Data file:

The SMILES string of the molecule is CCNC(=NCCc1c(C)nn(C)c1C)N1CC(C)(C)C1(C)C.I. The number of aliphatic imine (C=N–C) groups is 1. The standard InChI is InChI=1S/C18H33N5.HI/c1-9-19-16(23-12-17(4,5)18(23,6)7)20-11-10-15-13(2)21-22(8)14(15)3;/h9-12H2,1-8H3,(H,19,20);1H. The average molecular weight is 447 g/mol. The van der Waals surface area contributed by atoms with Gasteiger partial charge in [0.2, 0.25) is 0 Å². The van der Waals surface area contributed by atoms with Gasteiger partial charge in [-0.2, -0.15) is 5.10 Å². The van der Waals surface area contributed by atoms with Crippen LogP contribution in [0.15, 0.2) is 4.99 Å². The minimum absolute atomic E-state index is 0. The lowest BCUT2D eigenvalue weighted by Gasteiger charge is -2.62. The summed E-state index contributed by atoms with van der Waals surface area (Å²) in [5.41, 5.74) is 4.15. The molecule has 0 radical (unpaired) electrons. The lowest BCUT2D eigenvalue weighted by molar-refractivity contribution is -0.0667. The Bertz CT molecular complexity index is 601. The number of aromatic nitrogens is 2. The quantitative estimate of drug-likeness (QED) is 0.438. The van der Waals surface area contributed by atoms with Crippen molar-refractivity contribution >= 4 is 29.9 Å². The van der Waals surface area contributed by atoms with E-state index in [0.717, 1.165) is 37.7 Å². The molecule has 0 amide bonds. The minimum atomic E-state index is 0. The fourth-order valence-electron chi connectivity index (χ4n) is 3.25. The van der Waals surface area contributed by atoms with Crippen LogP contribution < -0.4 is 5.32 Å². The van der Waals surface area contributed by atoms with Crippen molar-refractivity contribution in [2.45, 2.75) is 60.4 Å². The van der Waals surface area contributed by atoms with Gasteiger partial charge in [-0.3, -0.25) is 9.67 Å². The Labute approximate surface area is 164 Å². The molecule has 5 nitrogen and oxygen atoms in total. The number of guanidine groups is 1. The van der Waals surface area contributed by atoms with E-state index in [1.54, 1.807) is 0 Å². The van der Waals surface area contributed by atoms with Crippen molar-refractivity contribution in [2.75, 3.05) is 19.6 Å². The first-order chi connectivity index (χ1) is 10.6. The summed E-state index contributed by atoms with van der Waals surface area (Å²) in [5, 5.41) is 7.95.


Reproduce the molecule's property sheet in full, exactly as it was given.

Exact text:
The SMILES string of the molecule is CCNC(=NCCc1c(C)nn(C)c1C)N1CC(C)(C)C1(C)C.I. The number of aliphatic imine (C=N–C) groups is 1. The standard InChI is InChI=1S/C18H33N5.HI/c1-9-19-16(23-12-17(4,5)18(23,6)7)20-11-10-15-13(2)21-22(8)14(15)3;/h9-12H2,1-8H3,(H,19,20);1H. The average molecular weight is 447 g/mol. The van der Waals surface area contributed by atoms with Gasteiger partial charge in [0.2, 0.25) is 0 Å². The van der Waals surface area contributed by atoms with Gasteiger partial charge in [-0.2, -0.15) is 5.10 Å². The van der Waals surface area contributed by atoms with Crippen LogP contribution in [0.15, 0.2) is 4.99 Å². The minimum absolute atomic E-state index is 0. The lowest BCUT2D eigenvalue weighted by Gasteiger charge is -2.62. The summed E-state index contributed by atoms with van der Waals surface area (Å²) in [5.41, 5.74) is 4.15. The molecule has 0 radical (unpaired) electrons. The lowest BCUT2D eigenvalue weighted by molar-refractivity contribution is -0.0667. The Bertz CT molecular complexity index is 601. The number of aromatic nitrogens is 2. The quantitative estimate of drug-likeness (QED) is 0.438. The van der Waals surface area contributed by atoms with Crippen molar-refractivity contribution >= 4 is 29.9 Å². The van der Waals surface area contributed by atoms with E-state index in [0.717, 1.165) is 37.7 Å². The molecule has 0 amide bonds. The minimum atomic E-state index is 0. The fourth-order valence-electron chi connectivity index (χ4n) is 3.25. The van der Waals surface area contributed by atoms with Crippen LogP contribution < -0.4 is 5.32 Å². The van der Waals surface area contributed by atoms with Crippen molar-refractivity contribution in [2.45, 2.75) is 60.4 Å². The van der Waals surface area contributed by atoms with Gasteiger partial charge in [-0.3, -0.25) is 9.67 Å². The Labute approximate surface area is 164 Å². The molecule has 5 nitrogen and oxygen atoms in total. The number of guanidine groups is 1. The van der Waals surface area contributed by atoms with E-state index in [1.54, 1.807) is 0 Å². The van der Waals surface area contributed by atoms with Crippen molar-refractivity contribution in [2.75, 3.05) is 19.6 Å². The first-order chi connectivity index (χ1) is 10.6. The summed E-state index contributed by atoms with van der Waals surface area (Å²) in [5, 5.41) is 7.95.